|Title: ||Studying galaxy formation through Lyman alpha in emission and absorption|
|Authors: ||Barnes, Luke Andrew|
|Supervisors: ||Haehnelt, Martin|
|Keywords: ||Galaxy formation|
|Issue Date: ||12-Jan-2010|
|Abstract: ||Galaxy formation is one of the central problems of Physical Cosmology. Neutral hydrogen plays an important role, linking the collapse of cooling gas into haloes with the formation of stars. Lyman alpha, hydrogen’s strongest spectral line, can directly probe neutral hydrogen in the high redshift Universe. Lyα can be observed in absorption in Damped Lyman Alpha systems (DLAs): high Hi column density regions that dominate the neutral gas content of the Universe between z ∼ 0 − 5. Lyα in emission is an important signature of early, starforming galaxies. Both populations, however, present significant theoretical challenges. As part of my thesis, I have developed a Monte Carlo Lyα radiative transfer code to investigate models of early galaxies.
Rauch et al. (2008) performed an ultra-deep spectroscopic survey and discovered a new
population of very faint, spatially extended Lyα emitters, which they claimed to be the
long-sought host galaxies of DLAs at z ∼ 3.
I show here that a simple analytical model, which reproduces the incidence rate and
kinematics of DLAs in the context of [Lambda]CDM models for structure formation, also reproduces the size distribution of the faint Lyα emitters for plausible parameters, which supports their identification as DLA host galaxies. The model suggests that galaxies in haloes with vc ~ 100−150 km s−1 account for the majority of DLA host galaxies, and that these galaxies at z ~ 3 are the building blocks of typical present-day galaxies like our Milky Way.
I further use my newly developed Lyα code to perform detailed 1D radiative transfer
calculations, investigating the spatial and spectral distribution of Lyα emission due to star formation at the centre of DLAs, and its dependence on the spatial and velocity structure of the gas. The modelling reproduces the observed properties of both DLAs and the faint Lyα emitters, including the velocity width and column density distribution of DLAs and the large observed spatial extent of the faint emitters. In the model, haloes hosting DLAs retain up to 20% of the cosmic baryon fraction in the form of neutral hydrogen. The scattering of Lyα photons at the observed radii, which can be as large as 50 kpc, requires the bulk velocity of the gas at the centre of the haloes to be moderate.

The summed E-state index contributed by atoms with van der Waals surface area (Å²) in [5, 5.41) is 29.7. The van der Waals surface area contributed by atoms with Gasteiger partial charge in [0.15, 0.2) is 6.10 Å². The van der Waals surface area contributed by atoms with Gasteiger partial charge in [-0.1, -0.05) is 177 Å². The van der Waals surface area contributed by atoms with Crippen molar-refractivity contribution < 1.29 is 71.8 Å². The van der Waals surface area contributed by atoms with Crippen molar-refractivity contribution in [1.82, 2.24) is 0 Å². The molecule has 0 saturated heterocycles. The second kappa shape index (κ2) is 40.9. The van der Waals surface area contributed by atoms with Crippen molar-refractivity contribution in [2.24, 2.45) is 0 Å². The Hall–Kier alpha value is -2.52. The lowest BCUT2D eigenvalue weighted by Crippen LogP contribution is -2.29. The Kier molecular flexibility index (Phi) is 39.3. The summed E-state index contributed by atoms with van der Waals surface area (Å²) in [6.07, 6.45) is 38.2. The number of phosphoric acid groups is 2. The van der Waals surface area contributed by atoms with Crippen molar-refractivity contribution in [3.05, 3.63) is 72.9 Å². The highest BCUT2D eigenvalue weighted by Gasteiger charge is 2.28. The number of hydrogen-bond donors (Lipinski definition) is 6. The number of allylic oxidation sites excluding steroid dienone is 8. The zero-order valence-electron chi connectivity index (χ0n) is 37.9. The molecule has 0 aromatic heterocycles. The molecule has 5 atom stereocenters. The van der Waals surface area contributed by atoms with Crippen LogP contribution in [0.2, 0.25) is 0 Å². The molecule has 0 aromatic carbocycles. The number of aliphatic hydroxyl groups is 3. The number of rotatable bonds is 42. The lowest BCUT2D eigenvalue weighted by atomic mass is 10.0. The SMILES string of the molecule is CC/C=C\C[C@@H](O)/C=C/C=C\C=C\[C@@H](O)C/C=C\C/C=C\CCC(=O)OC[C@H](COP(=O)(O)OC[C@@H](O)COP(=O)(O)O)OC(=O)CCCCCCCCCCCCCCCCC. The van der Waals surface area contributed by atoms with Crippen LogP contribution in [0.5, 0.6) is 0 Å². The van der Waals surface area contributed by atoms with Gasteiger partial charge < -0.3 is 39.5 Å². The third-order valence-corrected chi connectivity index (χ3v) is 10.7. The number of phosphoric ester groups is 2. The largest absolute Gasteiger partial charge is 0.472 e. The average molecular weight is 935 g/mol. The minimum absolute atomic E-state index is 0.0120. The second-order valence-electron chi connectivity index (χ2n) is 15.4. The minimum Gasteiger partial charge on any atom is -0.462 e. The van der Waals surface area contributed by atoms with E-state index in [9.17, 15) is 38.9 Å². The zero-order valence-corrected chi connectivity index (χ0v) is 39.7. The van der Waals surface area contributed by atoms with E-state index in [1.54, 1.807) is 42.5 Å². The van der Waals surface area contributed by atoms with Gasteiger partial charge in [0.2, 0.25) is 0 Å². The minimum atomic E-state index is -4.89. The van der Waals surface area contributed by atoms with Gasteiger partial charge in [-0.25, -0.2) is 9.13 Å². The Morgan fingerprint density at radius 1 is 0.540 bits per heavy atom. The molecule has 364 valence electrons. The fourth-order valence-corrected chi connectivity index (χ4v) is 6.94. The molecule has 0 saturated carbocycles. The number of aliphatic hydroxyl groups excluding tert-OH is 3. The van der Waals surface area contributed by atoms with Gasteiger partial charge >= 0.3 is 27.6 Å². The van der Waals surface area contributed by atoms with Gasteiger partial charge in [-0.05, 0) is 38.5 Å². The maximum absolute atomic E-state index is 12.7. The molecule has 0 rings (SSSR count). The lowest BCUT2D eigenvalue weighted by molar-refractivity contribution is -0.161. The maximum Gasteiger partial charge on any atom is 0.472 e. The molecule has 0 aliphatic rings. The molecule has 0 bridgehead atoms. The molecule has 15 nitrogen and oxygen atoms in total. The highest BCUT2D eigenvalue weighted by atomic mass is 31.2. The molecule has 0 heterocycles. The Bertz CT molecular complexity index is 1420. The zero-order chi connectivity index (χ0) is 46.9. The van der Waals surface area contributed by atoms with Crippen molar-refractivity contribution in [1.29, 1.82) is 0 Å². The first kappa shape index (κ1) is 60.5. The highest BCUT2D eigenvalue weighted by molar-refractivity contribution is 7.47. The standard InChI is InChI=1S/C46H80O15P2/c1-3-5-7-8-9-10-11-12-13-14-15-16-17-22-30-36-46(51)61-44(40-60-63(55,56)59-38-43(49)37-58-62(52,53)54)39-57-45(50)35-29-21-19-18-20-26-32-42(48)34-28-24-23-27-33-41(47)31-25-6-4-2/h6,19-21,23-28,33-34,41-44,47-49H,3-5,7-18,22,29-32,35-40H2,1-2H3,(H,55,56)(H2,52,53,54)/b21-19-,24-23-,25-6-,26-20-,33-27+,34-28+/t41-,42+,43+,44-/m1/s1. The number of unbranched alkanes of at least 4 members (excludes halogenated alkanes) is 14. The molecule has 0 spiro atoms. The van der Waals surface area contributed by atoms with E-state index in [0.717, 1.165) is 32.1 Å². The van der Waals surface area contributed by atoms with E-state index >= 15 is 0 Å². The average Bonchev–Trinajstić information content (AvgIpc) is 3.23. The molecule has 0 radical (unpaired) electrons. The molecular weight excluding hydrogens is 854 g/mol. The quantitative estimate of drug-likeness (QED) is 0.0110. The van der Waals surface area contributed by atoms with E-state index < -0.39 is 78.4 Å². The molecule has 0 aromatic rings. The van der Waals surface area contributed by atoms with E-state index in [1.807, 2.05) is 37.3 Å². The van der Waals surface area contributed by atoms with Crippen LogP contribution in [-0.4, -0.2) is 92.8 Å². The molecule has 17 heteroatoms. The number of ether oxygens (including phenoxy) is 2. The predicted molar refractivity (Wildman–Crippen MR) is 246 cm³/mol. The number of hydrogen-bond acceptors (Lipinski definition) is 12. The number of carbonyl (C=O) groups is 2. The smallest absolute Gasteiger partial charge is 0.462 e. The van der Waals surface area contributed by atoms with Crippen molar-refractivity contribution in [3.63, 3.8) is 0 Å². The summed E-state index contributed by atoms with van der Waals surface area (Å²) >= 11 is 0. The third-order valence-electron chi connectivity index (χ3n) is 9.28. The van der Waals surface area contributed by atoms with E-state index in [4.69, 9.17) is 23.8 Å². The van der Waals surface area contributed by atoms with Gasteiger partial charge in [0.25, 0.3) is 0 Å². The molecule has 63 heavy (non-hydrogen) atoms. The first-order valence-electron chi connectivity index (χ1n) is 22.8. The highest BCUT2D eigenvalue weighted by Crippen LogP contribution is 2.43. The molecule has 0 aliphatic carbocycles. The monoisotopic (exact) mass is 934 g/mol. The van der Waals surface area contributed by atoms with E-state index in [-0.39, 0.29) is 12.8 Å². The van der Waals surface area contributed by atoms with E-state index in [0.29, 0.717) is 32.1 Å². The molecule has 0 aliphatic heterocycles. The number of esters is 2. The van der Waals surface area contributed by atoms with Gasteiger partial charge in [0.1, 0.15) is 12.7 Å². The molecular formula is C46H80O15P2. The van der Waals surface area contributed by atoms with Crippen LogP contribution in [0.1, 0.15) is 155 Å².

I furthermore perform 3D Lyα radiative transfer simulations, building on numerical simulations of galaxy formation that include galactic winds and gas infall. The Lyα emission region is shown to be larger and smoother than the cross-section for damped absorption by ~ 50%, with Lyα photons scattered effectively by gas with column densities >~ 1017 cm−2.
The spectra typically show two peaks, with the relative strength of the red (blue) peak being a reflection of the relative contribution of outflow (inflow) in the velocity profile. There is considerable variation in the observed line profile and spectral intensity with viewing angle.
These more realistic models support many of the simplifying assumptions of my previous
models, and have the potential to probe the important role of galactic winds in protogalaxies.
The main conclusion is that the faint population of Lyα emitters are indeed the longsought host population of DLAs. Ultra-faint observations of Lyα emission have exceptional potential to directly probe the spatial distribution and kinematics of neutral hydrogen in early galaxies.|
|Appears in Collections:||Theses - Institute of Astronomy|
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